Hemispheric geochemical dichotomy of the mantle is a legacy of austral supercontinent assembly and deep subduction of continental crust

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Matthew Gerard Jackson, Francis A Macdonald


Oceanic hotspots with extreme enriched mantle radiogenic isotopic signatures—including high 87Sr/86Sr and low 143Nd/144Nd indicative of ancient subduction of continental crust—are restricted to the southern hemispheric mantle. However, the mechanisms responsible for concentrating subducted continental crust in the austral mantle are unknown. We show subduction of sediments and subduction eroded material, and lower continental crust delamination, cannot generate this spatially coherent austral domain. However, late Neoproterozoic to Paleozoic continental collisions—associated with the assembly of Gondwana and Pangea—were positioned predominantly in the southern hemisphere during the late Neoproterozoic appearance of widespread continental ultra-high-pressure (UHP, >2.7 gigapascals) metamorphic terranes, which marked the onset of deep subduction of upper continental crust. We propose that deep subduction of upper continental crust at ancient rifted-passive margins during austral supercontinent assembly, from 650-300 Ma, resulted in enhanced upper continental crust delivery into the southern hemisphere mantle. In contrast, EM domains are absent in boreal hotspots, for two reasons. First, continental crust subducted after 300—when the continents drifted into the northern hemisphere—has had insufficient time to return to the surface in plumes feeding northern hemisphere hotspots. Second, before the appearance of continental UHP rocks at 650 Ma, upper continental crust was not subducted to great depths, thus precluding its subduction into the northern hemisphere mantle during the Precambrian when continents may have been located in the northern hemisphere. Our model implies a recent formation of the austral EM domain, explains the geochemical dichotomy between austral and boreal hotspots, and may explain why austral hotspots outnumber boreal hotspots.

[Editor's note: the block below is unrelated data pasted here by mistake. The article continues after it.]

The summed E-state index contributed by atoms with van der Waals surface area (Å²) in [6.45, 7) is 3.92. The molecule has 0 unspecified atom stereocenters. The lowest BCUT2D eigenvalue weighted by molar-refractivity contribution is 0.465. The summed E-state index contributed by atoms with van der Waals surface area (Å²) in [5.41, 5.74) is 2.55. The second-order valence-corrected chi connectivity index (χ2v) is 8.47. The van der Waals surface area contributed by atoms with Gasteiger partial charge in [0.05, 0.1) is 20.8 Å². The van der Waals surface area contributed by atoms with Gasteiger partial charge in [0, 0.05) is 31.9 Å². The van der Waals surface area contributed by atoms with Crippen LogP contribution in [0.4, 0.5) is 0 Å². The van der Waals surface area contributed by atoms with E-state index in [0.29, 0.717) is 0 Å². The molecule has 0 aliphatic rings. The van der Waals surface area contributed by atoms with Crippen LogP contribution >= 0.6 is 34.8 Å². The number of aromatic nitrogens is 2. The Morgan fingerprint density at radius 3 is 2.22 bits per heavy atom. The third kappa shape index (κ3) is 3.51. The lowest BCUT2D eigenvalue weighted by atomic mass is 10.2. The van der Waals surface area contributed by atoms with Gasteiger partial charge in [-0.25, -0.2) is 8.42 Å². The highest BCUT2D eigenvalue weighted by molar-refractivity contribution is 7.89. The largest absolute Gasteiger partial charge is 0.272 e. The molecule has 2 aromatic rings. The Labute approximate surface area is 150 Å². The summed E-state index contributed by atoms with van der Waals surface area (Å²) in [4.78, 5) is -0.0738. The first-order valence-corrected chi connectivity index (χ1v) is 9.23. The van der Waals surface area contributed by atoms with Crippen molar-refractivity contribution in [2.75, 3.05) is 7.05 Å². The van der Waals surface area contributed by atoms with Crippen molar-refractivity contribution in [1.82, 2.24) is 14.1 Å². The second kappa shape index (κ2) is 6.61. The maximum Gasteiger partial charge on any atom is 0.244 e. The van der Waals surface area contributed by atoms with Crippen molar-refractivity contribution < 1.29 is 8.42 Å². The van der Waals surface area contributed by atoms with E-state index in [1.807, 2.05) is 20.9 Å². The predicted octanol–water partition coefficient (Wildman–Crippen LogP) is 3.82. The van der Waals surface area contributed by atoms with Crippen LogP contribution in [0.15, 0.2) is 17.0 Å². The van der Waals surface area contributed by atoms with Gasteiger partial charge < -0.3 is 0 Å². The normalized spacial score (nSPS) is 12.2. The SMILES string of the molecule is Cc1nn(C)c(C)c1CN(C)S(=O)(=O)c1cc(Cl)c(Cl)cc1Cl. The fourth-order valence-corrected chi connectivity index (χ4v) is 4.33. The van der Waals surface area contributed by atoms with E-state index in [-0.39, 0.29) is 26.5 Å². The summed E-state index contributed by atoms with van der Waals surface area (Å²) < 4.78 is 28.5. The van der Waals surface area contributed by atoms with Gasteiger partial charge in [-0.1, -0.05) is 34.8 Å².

Physical Sciences and Mathematics


Mantle geochemistry, hotspot volcanism, enriched mantle, UHP metamorphism


Published: 2021-11-01 14:50

Last Updated: 2021-11-01 14:50


CC BY Attribution 4.0 International

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The data will be shared upon publication of the manuscript.

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